Antibacterial activities of serum from the Komodo Dragon (Varanus komodoensis)

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Mark Merchant *
Danyell Henry
Rodolfo Falconi
Bekky Muscher
Judith Bryja
(*) Corresponding Author:
Mark Merchant | mmerchant@mcneese.edu

Abstract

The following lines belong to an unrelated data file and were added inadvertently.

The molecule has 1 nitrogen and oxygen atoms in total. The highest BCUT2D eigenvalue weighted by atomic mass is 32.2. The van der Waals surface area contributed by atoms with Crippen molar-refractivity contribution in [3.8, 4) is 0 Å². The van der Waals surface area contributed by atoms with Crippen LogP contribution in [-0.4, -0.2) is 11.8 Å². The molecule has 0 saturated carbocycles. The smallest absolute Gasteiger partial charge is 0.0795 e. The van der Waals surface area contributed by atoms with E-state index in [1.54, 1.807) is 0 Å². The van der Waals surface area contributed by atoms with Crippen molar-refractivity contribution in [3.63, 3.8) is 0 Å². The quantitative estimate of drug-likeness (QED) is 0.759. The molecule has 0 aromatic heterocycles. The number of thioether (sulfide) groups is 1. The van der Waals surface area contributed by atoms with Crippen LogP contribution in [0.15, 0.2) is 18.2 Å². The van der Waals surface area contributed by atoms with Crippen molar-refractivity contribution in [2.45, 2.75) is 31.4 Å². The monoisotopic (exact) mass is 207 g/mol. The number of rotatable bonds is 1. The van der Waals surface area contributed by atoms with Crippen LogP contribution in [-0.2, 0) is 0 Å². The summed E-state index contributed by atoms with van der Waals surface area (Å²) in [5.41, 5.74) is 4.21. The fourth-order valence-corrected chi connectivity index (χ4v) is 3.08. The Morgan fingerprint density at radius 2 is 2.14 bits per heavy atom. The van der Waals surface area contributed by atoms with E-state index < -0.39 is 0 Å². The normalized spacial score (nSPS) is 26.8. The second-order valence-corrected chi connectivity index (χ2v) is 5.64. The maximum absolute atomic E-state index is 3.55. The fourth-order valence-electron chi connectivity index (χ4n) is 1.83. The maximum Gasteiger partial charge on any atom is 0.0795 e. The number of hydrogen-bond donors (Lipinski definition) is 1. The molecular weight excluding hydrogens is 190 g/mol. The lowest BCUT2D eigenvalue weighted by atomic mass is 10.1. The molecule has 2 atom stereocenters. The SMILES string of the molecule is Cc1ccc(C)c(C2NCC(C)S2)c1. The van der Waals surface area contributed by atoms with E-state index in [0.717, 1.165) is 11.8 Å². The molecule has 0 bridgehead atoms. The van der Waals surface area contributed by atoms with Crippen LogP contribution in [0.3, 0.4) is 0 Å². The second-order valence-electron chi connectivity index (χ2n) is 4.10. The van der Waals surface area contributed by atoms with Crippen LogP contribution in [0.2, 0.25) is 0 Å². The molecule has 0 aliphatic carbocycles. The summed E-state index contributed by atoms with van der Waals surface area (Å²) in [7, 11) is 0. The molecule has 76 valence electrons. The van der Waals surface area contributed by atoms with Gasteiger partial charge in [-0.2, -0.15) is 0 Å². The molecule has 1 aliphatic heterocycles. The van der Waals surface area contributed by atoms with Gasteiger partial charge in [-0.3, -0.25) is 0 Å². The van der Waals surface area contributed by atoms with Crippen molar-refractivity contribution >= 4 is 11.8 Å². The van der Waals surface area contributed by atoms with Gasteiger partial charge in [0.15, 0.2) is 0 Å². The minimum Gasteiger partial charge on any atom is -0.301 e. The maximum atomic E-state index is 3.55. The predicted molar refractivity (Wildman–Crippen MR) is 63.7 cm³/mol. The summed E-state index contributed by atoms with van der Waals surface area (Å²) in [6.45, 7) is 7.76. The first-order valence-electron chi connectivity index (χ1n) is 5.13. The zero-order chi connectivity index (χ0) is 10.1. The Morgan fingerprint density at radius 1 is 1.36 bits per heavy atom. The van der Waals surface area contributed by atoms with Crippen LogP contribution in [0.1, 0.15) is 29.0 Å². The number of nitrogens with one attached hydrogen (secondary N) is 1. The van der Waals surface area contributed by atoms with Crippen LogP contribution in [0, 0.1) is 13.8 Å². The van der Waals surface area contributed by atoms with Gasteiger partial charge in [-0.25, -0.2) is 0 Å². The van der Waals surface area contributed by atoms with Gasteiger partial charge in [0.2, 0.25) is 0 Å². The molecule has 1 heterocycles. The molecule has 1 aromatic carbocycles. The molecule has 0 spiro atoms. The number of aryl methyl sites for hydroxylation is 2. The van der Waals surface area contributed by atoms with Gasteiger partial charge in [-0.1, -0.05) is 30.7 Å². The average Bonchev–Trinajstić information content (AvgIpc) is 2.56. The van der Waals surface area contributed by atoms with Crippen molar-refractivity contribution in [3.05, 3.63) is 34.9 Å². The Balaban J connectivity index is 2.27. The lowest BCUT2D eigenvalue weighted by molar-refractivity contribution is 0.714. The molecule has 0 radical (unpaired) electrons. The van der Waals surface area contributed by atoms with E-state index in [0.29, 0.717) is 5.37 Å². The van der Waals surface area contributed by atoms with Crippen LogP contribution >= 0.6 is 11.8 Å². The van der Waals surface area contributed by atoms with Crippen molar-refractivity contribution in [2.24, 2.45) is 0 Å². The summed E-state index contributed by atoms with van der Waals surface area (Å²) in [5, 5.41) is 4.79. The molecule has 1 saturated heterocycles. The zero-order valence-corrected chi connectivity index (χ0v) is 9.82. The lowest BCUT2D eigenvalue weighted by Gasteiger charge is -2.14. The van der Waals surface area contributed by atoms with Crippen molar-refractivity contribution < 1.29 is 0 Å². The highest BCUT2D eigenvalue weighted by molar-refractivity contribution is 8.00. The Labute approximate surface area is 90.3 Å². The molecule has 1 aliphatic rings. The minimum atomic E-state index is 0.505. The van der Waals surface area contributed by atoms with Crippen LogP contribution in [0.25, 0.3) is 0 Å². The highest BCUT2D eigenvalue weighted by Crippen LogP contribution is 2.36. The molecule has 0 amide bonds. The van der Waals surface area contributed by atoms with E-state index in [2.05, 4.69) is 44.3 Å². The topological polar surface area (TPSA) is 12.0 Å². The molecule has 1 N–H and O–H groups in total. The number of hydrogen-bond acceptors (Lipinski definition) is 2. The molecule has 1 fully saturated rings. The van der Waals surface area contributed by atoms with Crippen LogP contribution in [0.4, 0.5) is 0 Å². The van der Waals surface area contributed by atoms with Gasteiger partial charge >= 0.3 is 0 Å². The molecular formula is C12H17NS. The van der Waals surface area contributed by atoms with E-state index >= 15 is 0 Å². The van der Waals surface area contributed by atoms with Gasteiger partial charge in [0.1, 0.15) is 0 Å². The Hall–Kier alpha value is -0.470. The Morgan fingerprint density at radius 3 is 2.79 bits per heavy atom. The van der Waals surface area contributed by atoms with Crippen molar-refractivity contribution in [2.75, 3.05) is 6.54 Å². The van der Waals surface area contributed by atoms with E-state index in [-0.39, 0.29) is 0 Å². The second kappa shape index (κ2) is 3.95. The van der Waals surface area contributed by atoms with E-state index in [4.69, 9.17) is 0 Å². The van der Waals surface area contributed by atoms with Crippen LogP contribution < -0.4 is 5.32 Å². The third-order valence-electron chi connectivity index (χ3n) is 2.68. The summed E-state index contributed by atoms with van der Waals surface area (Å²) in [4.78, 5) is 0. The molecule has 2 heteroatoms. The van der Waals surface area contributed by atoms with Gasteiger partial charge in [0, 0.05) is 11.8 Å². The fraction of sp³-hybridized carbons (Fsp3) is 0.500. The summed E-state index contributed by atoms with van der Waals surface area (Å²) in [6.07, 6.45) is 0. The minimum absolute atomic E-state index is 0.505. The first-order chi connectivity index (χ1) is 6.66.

Komodo dragons (Varanus komodoensis) are able to feed on large prey items by injecting a dose of toxic bacteria with their bite that, over time, kills the prey by systemic infection. Dragons also suffer bites from other members of their own species during territorial disputes and feeding frenzies. However, they do not suffer the same fate as their prey, suggesting that they have developed a strong immunity to bacterial infections. This study was undertaken to determine the antibacterial activities of serum from the Komodo dragon. Bacterial cultures were treated with different volumes serum from Varanus komodoensis and the growth was monitored by optical density at 430 nm. In addition, the serum was treated with protease, chelators of divalent metal ions, or with mild heat to determine the mechanism of antibacterial activities. Treatment of bacterial cultures with serum from Komodo dragons (Varanus komodoensis) resulted in a volume-dependent decrease in bacterial growth. Cultures of Escherichia coli, Staphylococcus aureus, and Klebsiella oxytoca exhibited moderate-strong growth inhibition by V. komodoensis serum, while cultures of Streptococcus epidermitis, Salmonella typhimurium, Providencia stuartii, and Shigella flexneri were nearly completely obliterated for 24 h by only 10% (v/v) serum. The antibacterial activity of V. komodensis serum occurred very rapidly, as 18% of E. coli growth was inhibited by a five min exposure to serum. Furthermore, 10- and 20-min incubations of E. coli with serum from V. komodoensis resulted in 43 and 68% inhibition of bacterial growth, respectively. The bactericidal capacity of the serum against E. coli was 2,075,000 bacteria/μL serum, and was inhibited by mild heat treatment, pronase, EDTA, and phosphate, indicating that the anti-bacterial action is most probably due to the presence of a potent serum complement protein system.

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